Potential security vulnerabilities in the Intel® Field Programmable Gate Array (FPGA) Programmable Acceleration Card (PAC) N3000 may allow escalation of privilege or denial of service.
Description: Improper access control in PCIe function for the Intel® FPGA Programmable Acceleration Card N3000, all versions, may allow a privileged user to potentially enable escalation of privilege via local access.
CVSS Base Score: 6.0 Medium
CVSS Vector: CVSS:3.1/AV:L/AC:L/PR:H/UI:N/S:C/C:N/I:H/A:N/RL:U
Description: Improper access control in on-card storage for the Intel® FPGA Programmable Acceleration Card N3000, all versions, may allow a privileged user to potentially enable denial of service via local access.
CVSS Base Score: 4.4 Medium
CVSS Vector: CVSS:3.1/AV:L/AC:L/PR:H/UI:N/S:U/C:N/I:N/A:H/RL:U
The Intel® FPGA Programmable Acceleration Card N3000 all versions.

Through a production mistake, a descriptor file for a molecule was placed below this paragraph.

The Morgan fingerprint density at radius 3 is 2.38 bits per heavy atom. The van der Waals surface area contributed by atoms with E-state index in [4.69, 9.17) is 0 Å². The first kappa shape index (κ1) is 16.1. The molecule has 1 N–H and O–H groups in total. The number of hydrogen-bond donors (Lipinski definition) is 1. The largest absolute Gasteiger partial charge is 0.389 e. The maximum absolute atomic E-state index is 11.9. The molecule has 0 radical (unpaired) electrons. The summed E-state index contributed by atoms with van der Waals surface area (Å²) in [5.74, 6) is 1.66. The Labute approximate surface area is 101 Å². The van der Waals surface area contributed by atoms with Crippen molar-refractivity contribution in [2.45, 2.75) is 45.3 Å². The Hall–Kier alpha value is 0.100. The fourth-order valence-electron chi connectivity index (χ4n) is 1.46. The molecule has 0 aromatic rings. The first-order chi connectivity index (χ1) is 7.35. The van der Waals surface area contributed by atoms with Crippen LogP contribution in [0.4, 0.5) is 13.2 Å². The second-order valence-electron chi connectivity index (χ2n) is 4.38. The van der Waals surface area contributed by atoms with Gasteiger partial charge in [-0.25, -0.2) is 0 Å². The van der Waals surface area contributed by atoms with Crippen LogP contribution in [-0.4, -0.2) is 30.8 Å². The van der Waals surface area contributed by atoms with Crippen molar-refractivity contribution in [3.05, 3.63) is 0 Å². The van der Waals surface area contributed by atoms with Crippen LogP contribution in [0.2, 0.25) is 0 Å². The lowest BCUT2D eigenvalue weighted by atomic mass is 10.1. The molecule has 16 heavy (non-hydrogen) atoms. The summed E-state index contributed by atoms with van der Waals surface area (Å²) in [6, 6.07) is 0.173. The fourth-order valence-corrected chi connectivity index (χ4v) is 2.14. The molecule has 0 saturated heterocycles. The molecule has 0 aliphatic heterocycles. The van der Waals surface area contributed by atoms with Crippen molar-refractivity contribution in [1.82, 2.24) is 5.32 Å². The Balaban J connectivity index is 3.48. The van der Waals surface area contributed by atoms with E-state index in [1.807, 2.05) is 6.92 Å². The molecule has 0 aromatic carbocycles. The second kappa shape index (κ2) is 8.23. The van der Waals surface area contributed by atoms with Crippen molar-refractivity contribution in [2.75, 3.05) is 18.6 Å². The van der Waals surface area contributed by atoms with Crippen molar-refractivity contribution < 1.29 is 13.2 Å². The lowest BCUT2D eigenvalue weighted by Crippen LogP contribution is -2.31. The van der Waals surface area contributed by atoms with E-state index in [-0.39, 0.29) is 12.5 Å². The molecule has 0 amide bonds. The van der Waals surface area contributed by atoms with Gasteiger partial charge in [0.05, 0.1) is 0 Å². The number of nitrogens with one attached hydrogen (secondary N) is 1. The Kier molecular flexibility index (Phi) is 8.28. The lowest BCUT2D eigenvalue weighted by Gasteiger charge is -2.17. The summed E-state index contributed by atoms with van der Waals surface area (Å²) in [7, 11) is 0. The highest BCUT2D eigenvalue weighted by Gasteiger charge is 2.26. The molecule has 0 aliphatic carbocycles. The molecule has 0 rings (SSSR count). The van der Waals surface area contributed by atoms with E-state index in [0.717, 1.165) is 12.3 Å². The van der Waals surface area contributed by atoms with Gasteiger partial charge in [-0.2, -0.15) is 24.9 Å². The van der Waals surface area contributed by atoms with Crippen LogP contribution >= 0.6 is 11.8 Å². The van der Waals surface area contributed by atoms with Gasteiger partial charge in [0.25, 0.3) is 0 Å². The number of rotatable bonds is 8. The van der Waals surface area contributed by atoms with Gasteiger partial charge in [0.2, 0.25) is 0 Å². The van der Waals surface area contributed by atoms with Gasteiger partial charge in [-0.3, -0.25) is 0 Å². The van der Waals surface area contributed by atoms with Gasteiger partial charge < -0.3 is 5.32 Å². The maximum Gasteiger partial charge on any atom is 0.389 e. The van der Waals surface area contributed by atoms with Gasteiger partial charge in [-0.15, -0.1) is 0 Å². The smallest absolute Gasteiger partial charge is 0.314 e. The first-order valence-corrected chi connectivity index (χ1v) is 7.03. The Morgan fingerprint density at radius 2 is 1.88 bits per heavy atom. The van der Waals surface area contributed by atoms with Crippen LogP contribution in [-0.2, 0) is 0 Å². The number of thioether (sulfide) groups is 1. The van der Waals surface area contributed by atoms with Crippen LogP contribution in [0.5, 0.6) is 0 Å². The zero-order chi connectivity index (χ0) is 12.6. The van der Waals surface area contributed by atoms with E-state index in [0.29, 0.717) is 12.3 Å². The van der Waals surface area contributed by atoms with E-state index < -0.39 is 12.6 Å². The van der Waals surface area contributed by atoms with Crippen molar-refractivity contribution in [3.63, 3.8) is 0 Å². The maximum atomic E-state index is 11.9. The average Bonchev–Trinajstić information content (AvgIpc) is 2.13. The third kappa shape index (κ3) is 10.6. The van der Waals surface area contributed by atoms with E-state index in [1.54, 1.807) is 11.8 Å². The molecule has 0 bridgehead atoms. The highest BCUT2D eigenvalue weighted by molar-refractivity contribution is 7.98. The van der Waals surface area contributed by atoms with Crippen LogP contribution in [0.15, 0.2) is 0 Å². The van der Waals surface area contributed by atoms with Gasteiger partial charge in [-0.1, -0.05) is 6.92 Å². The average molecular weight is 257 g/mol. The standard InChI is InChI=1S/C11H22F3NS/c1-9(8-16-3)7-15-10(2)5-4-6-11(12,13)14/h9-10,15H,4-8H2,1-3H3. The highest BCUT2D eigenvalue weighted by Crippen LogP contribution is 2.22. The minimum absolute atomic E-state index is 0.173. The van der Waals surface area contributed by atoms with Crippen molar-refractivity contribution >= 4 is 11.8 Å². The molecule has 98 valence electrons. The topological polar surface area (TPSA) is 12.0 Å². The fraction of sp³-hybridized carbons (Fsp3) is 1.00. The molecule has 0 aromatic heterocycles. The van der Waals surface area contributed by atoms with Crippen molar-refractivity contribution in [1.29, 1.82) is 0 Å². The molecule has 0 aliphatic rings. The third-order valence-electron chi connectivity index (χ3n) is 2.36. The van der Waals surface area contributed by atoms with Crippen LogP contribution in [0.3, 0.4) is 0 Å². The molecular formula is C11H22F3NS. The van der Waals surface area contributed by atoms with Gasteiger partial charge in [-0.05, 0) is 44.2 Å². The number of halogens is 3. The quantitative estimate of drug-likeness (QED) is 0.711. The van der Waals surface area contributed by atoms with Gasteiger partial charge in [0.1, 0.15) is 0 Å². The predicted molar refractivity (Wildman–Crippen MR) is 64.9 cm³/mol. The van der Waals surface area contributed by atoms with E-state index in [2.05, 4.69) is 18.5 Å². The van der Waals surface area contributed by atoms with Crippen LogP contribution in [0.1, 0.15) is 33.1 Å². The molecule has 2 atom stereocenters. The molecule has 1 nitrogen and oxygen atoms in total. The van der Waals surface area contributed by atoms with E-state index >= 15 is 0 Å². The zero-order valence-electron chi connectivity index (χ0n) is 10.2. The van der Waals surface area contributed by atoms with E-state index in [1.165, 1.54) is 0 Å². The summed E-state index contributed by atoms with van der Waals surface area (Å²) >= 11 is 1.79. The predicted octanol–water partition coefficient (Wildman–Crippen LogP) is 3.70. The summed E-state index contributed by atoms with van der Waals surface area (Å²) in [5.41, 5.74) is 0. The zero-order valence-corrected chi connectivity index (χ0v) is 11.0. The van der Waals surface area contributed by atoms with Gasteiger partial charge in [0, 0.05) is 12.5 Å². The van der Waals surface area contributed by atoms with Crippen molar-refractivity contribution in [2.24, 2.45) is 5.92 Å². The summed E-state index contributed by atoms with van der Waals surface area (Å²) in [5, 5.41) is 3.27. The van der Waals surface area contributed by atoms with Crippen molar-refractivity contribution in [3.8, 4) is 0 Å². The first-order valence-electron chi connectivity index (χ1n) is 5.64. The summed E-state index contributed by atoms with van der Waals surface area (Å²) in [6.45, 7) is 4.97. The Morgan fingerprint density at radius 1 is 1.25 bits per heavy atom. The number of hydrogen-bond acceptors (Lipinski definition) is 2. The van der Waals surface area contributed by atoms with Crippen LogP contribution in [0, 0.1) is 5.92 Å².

Intel recommends that systems using the N3000 enable DMA protection, including pre-boot phases, as described in the following white paper:
Using IOMMU for DMA Protection in UEFI Firmware
Intel will not be releasing an update for this issue. Intel recommends limiting privileged access of host systems to trusted individuals, as part of normal security practices.
These issues were found internally by Intel employees. Intel would like to thank Hareesh Khattri (Security Researcher, IPAS).
Intel, and nearly the entire technology industry, follows a disclosure practice called Coordinated Disclosure, under which a cybersecurity vulnerability is generally publicly disclosed only after mitigations are available.